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McManus - Ethics & Religion
June 10, 2009
Column #1,450
Obama Reaches Out To Muslims
By Mike McManus
 

President Obama's long-promised speech to the Muslim world was his most important speech to date, an agenda setter on many bristling issues between the West and 1.5 billion Muslims.

Obama pleased his Muslim audience by quoting the "Holy Koran" five times.   He attempted to separate "violent extremists" who "have killed Muslims" from mainstream Muslims: "The Holy Koran teaches that whoever kills an innocent is as - it is if he has killed all mankind," he said to applause. "And the Holy Koran also says that whosever saves a person, it is as if he has saved all mankind. The enduring faith of over a billion people is so much bigger than the narrow hatred of a few."

Obama knows how to ingratiate himself with whoever he speaks to, but in this case, he went overboard.  He claimed there are "nearly 7 million American Muslims," while the Gallup Poll and other experts put the figure closer to 1.6 million.  Nor did he even reference how America has gone to war to help Muslims drive Saddam Hussein out of Kuwait and to protect Muslims from the Serbs in Bosnia.

His major goal was to jump-start negotiations between Israel and what he called Palentine.  Polls reveal that 40 percent of Arabs think there was no Holocaust.

So he charged, "Six million Jews were killed …Denying that fact is baseless, it is ignorant, and it is hateful." Those words may have hit pay dirt in Iran, where President Ahmedinejad, an infamous Holocaust denier - is up for re-election on Friday.

       On the other hand he asserted that Palestinians suffer "daily humiliations" due to the occupation. "The situation for the Palestinians people is intolerable. And America will not turn our backs on the legitimate Palestinian aspirations for dignity, opportunity and a state of their own."

       While he said Palestinians must "abandon violence," because "it does not work," he asserted "The United States does not accept the legitimacy of continued Israeli settlements," to applause. "This construction violates previous agreements and undermines efforts to achieve peace. It is time for these settlements to stop."

       There have been similar statements by previous presidents, but Israel was told privately they could be ignored. This President is more committed.  Netanyahu has pledged to build no new settlements, but not to halt what he calls the "natural growth" of existing ones.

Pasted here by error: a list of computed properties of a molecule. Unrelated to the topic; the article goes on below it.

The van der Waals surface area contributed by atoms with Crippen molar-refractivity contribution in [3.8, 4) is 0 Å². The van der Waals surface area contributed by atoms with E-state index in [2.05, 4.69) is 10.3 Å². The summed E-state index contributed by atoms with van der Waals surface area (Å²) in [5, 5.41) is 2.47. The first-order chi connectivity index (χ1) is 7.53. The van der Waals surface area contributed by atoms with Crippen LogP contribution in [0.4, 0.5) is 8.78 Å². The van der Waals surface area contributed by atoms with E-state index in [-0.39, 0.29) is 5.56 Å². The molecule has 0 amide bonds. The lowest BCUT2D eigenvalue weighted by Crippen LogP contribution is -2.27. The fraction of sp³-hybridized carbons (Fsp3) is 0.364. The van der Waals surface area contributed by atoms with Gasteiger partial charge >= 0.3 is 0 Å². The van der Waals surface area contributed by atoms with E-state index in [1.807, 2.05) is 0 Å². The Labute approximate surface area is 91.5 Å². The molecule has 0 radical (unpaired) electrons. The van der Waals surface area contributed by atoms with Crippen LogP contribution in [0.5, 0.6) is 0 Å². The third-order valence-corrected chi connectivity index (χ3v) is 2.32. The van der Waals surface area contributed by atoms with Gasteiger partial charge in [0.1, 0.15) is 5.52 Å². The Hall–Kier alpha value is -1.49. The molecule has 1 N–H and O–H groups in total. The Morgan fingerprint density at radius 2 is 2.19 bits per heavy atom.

If Netanyahu gives in on this issue, his conservative coalition may fall apart.  However, the Palestinians are fragmented.  The Palestinian Authority has no authority in Gaza which is run by Hamas that is still committed to the destruction of Israel. 

       Obama is clearly more interested in having the Muslim World see an American President put public pressure on Israel for change, a President who pointedly called himself Barack HUSSEIN Obama in Cairo.

       The fact Obama did not visit Israel, next door to Egypt, was a snub. However, his visit to Buchenwald with Eli Weisel may have made a more memorable statement of his commitment to Jews.

       Equally important, Obama courageously addressed the issue of democracy in Egypt where President Hosni Mubarek has held office for 27 years and is grooming his son as successor. Obama said America does not "presume to know what is best for everyone," but he believed all people yearn "to speak your mind and have a say in how you are governed, confidence in the rule of law" and government that "is transparent and doesn't steal from the people,"

       He also spoke of the need for religious freedom: "Among some Muslims, there's a disturbing tendency to measure one's own faith by the rejection of somebody's else's faith."  His words were simple and clear. "Freedom of religion is central to the ability of peoples to live together."

       Did Obama win over Muslim hearts?

       "Al-Ahram," an Egyptian newspaper, editorialized that "without exaggeration, Obama's speech will enter the annals of history as one of the most important documents illustrating the desire of the West, headed by the U.S. to accord a new stance towards Islam and the Muslims, after centuries of aggression and hostility."

However, "Al-Jazirah," a paper in Saudi Arabia, noted that George Bush "also praised our religion and Islamic culture but at the same time was eager to start wars in the Arab and Muslim lands."

Many Americans were critical of what seemed like an excessive praise for Islam.  "If you're a Christian, you don't regard the Koran as a holy book," but as false religion said one columnist.

What matters is not Obama's rhetoric, but whether he can get Jews and Arabs to agree upon a settlement fostering genuine peace.

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